In 1890, Louisiana passed the Separate Car Act. The law required all railroad companies carrying passengers, needed to have separate cars for whites and non-white passengers. Planned by the Citizens Committee, the Plessy Case sought out to test the Constitutionality of the Separate Car Act, challenging it violates the Thirteenth and Fourteenth Amendment.
Born in New Orleans, a 30-year-old shoemaker, Homer described himself as light complexioned because he was seven-eighths white and only one-eighth black, this made his race hard to identify. (American Experience, 2006)
On June 7, 1892, Homer Plessy boarded the East Louisiana train. He checked in as a black man; however, he sat in the first class “whites only” car. The railroad officials knew he was coming and arrested him just as the Citizens Committee had planned. Once arrested, Homer argued that they violated his Thirteenth and Fourteenth Amendment rights.
The Thirteenth Amendment abolishes slavery; in this case, Homer feels that his civil right to sit where he pleased made him feel as if enslaved to a certain part of the train.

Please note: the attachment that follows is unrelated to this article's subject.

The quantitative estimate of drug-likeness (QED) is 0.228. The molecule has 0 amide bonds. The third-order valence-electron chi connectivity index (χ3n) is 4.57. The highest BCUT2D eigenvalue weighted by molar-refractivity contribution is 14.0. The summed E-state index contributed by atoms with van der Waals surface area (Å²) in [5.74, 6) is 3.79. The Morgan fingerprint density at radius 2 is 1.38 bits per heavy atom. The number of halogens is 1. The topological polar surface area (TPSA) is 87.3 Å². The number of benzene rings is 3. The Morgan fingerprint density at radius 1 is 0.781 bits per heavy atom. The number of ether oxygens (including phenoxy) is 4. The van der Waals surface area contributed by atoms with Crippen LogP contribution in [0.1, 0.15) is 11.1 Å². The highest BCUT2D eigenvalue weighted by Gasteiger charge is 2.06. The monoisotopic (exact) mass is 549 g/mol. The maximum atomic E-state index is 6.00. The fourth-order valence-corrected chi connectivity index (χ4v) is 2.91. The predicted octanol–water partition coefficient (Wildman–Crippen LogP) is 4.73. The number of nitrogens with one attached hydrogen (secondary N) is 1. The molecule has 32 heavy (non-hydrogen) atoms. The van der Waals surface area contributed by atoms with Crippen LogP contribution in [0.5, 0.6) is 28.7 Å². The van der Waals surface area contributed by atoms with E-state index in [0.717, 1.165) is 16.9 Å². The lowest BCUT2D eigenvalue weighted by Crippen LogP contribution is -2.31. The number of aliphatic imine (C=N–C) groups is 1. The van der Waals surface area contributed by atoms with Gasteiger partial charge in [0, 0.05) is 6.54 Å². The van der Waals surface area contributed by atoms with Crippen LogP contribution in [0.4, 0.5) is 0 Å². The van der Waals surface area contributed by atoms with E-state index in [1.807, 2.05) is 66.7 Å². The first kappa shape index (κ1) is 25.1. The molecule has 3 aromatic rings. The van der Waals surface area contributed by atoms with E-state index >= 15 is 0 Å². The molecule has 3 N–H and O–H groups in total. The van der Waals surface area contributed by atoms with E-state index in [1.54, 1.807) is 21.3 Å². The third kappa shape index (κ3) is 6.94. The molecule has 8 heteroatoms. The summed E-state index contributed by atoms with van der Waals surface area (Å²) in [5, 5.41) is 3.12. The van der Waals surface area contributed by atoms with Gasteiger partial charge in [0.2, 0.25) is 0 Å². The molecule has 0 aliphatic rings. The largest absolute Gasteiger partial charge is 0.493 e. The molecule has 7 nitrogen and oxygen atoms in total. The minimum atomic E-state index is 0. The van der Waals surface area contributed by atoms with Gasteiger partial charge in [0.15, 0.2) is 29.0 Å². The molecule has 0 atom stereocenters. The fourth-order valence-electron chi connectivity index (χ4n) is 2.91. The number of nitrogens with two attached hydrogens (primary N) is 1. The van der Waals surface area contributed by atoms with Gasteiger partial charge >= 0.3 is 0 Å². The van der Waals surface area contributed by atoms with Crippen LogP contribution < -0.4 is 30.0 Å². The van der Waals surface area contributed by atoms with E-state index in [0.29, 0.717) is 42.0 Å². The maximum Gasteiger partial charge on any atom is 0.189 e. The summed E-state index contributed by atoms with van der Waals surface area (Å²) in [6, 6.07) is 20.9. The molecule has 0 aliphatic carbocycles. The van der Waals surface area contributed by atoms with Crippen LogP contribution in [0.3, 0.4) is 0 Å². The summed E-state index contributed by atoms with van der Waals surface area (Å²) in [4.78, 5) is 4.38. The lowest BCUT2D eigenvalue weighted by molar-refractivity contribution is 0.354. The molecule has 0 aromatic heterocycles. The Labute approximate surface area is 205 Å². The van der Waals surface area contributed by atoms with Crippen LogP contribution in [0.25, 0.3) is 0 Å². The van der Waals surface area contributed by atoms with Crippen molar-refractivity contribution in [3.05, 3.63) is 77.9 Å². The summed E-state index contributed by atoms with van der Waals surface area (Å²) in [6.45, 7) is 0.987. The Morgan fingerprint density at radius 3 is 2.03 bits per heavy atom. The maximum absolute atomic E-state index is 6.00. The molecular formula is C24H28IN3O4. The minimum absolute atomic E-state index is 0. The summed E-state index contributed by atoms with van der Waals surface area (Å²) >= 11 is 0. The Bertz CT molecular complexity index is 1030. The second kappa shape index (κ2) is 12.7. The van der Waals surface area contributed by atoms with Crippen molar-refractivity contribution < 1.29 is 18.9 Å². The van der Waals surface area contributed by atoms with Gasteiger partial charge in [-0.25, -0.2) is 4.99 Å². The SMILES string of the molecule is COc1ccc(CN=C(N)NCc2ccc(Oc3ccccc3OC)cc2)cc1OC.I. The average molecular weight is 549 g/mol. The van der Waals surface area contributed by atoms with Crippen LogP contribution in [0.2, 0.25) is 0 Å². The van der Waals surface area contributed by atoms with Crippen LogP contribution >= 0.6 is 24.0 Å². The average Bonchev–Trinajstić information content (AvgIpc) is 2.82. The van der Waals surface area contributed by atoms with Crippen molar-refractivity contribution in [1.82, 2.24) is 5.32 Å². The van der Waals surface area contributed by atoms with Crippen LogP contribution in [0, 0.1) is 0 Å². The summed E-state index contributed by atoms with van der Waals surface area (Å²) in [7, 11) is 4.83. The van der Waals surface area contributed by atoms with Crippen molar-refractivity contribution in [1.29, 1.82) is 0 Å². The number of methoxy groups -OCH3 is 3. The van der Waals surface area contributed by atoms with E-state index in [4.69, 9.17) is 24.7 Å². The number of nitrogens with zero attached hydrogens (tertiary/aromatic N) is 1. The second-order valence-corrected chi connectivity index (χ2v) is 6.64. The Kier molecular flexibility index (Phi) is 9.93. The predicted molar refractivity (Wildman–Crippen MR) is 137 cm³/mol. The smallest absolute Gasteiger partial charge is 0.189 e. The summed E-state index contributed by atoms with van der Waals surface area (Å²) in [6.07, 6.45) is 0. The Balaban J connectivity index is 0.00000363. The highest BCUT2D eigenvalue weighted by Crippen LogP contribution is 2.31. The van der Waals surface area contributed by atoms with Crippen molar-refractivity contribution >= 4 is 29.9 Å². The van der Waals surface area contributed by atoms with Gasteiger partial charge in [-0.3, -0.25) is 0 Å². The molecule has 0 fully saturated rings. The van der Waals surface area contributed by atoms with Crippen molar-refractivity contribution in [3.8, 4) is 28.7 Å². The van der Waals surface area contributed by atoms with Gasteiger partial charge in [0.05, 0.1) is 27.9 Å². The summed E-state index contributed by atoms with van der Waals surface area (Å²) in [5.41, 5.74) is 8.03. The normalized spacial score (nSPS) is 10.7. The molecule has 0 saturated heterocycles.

The Fourteenth Amendment acknowledges that all citizens born or native to the United States are citizens of the United States and of the State where they live. No State shall make or enforce any law that abridges the privileges or immunities of the citizens, nor shall any State deprive any person of life, liberty, or property, without due process of law or deny any person within its jurisdiction the equal protection of the laws. (Ely, Finkelman, & Hall, 2005) The Fourteenth Amendment is to protect Homer’s personal liberty and American citizenship; however, the State was concerned about keeping social order, and peace.
The case argued that separating citizens by color in a public area shows the Act of servitude that goes against the civil freedoms given by the Constitution to all citizens of the United States. This Act was not treating all citizens of the United States equally.
Judge John H. Ferguson presided over the case. Prior to this case, he had ruled that the Separate Car Act was unconstitutional outside of Louisiana; however, that it was constitutional in the state of Louisiana. (Landmark Cases, 2002) He decided that the State could choose to regulate the railroad companies within the State of Louisiana. Due to this, he ruled against Plessy.
The Citizens Committee and Plessy held strong to their beliefs, that they took the case...